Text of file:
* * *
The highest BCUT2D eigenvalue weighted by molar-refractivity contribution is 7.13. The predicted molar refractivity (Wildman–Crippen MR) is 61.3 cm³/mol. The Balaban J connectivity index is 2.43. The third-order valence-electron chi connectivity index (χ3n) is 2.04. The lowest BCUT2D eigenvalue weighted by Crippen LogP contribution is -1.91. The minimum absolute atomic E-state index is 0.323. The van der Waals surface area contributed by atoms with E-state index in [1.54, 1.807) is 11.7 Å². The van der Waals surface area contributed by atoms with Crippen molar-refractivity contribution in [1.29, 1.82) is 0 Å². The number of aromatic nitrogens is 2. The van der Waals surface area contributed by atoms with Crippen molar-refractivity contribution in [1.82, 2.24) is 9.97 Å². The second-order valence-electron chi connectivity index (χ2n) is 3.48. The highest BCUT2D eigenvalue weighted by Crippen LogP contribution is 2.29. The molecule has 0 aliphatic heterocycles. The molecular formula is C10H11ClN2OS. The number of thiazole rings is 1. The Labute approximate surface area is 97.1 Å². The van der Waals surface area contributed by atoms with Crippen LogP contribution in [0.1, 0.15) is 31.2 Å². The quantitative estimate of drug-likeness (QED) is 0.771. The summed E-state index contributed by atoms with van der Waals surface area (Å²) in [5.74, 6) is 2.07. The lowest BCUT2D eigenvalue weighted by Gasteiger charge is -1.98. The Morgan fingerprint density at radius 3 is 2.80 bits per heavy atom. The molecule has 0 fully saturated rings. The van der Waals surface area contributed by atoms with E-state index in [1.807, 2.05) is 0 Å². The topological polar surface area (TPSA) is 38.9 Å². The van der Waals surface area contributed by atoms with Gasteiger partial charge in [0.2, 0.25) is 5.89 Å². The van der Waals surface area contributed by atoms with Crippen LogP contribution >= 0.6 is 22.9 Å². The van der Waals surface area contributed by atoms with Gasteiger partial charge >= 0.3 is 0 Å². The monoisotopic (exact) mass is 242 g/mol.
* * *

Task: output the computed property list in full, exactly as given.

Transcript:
The highest BCUT2D eigenvalue weighted by molar-refractivity contribution is 7.13. The predicted molar refractivity (Wildman–Crippen MR) is 61.3 cm³/mol. The Balaban J connectivity index is 2.43. The third-order valence-electron chi connectivity index (χ3n) is 2.04. The lowest BCUT2D eigenvalue weighted by Crippen LogP contribution is -1.91. The minimum absolute atomic E-state index is 0.323. The van der Waals surface area contributed by atoms with E-state index in [1.54, 1.807) is 11.7 Å². The van der Waals surface area contributed by atoms with Crippen molar-refractivity contribution in [1.29, 1.82) is 0 Å². The number of aromatic nitrogens is 2. The van der Waals surface area contributed by atoms with Crippen molar-refractivity contribution in [1.82, 2.24) is 9.97 Å². The second-order valence-electron chi connectivity index (χ2n) is 3.48. The highest BCUT2D eigenvalue weighted by Crippen LogP contribution is 2.29. The molecule has 0 aliphatic heterocycles. The molecular formula is C10H11ClN2OS. The number of thiazole rings is 1. The Labute approximate surface area is 97.1 Å². The van der Waals surface area contributed by atoms with Crippen LogP contribution in [0.1, 0.15) is 31.2 Å². The quantitative estimate of drug-likeness (QED) is 0.771. The summed E-state index contributed by atoms with van der Waals surface area (Å²) in [5.74, 6) is 2.07. The lowest BCUT2D eigenvalue weighted by Gasteiger charge is -1.98. The Morgan fingerprint density at radius 3 is 2.80 bits per heavy atom. The molecule has 0 fully saturated rings. The van der Waals surface area contributed by atoms with E-state index in [1.807, 2.05) is 0 Å². The topological polar surface area (TPSA) is 38.9 Å². The van der Waals surface area contributed by atoms with Gasteiger partial charge in [0.2, 0.25) is 5.89 Å². The van der Waals surface area contributed by atoms with Crippen LogP contribution >= 0.6 is 22.9 Å². The van der Waals surface area contributed by atoms with Gasteiger partial charge >= 0.3 is 0 Å². The monoisotopic (exact) mass is 242 g/mol.